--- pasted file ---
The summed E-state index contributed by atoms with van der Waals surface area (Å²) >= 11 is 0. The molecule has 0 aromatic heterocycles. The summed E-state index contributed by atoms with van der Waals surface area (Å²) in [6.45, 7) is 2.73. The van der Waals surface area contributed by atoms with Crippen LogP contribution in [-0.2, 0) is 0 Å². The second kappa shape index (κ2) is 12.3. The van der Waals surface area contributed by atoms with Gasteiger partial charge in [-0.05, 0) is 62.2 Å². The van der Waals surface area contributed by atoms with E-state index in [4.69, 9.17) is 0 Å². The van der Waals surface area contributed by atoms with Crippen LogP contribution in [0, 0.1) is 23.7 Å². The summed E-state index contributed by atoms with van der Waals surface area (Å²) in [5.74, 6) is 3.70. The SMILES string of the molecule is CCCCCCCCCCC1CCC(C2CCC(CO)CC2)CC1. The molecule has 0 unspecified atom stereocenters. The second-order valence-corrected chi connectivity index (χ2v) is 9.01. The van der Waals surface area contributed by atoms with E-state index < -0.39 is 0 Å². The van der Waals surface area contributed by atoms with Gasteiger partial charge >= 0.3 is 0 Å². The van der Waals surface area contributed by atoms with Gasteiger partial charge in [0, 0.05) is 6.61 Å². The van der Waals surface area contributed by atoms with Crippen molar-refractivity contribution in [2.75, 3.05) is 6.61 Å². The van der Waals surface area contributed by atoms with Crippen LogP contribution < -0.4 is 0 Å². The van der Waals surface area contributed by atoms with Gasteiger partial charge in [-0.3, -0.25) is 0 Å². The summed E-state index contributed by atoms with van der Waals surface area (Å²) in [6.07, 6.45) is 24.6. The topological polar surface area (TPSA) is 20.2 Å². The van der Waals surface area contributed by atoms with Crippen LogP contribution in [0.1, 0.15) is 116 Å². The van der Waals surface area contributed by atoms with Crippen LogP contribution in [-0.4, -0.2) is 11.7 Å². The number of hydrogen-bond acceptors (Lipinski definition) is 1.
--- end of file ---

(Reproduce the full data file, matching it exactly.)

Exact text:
The summed E-state index contributed by atoms with van der Waals surface area (Å²) >= 11 is 0. The molecule has 0 aromatic heterocycles. The summed E-state index contributed by atoms with van der Waals surface area (Å²) in [6.45, 7) is 2.73. The van der Waals surface area contributed by atoms with Crippen LogP contribution in [-0.2, 0) is 0 Å². The second kappa shape index (κ2) is 12.3. The van der Waals surface area contributed by atoms with Gasteiger partial charge in [-0.05, 0) is 62.2 Å². The van der Waals surface area contributed by atoms with E-state index in [4.69, 9.17) is 0 Å². The van der Waals surface area contributed by atoms with Crippen LogP contribution in [0, 0.1) is 23.7 Å². The summed E-state index contributed by atoms with van der Waals surface area (Å²) in [5.74, 6) is 3.70. The SMILES string of the molecule is CCCCCCCCCCC1CCC(C2CCC(CO)CC2)CC1. The molecule has 0 unspecified atom stereocenters. The second-order valence-corrected chi connectivity index (χ2v) is 9.01. The van der Waals surface area contributed by atoms with E-state index < -0.39 is 0 Å². The van der Waals surface area contributed by atoms with Gasteiger partial charge >= 0.3 is 0 Å². The van der Waals surface area contributed by atoms with Gasteiger partial charge in [0, 0.05) is 6.61 Å². The van der Waals surface area contributed by atoms with Crippen molar-refractivity contribution in [2.75, 3.05) is 6.61 Å². The van der Waals surface area contributed by atoms with Crippen LogP contribution < -0.4 is 0 Å². The van der Waals surface area contributed by atoms with Gasteiger partial charge in [-0.3, -0.25) is 0 Å². The summed E-state index contributed by atoms with van der Waals surface area (Å²) in [6.07, 6.45) is 24.6. The topological polar surface area (TPSA) is 20.2 Å². The van der Waals surface area contributed by atoms with Crippen LogP contribution in [0.1, 0.15) is 116 Å². The van der Waals surface area contributed by atoms with Crippen LogP contribution in [-0.4, -0.2) is 11.7 Å². The number of hydrogen-bond acceptors (Lipinski definition) is 1.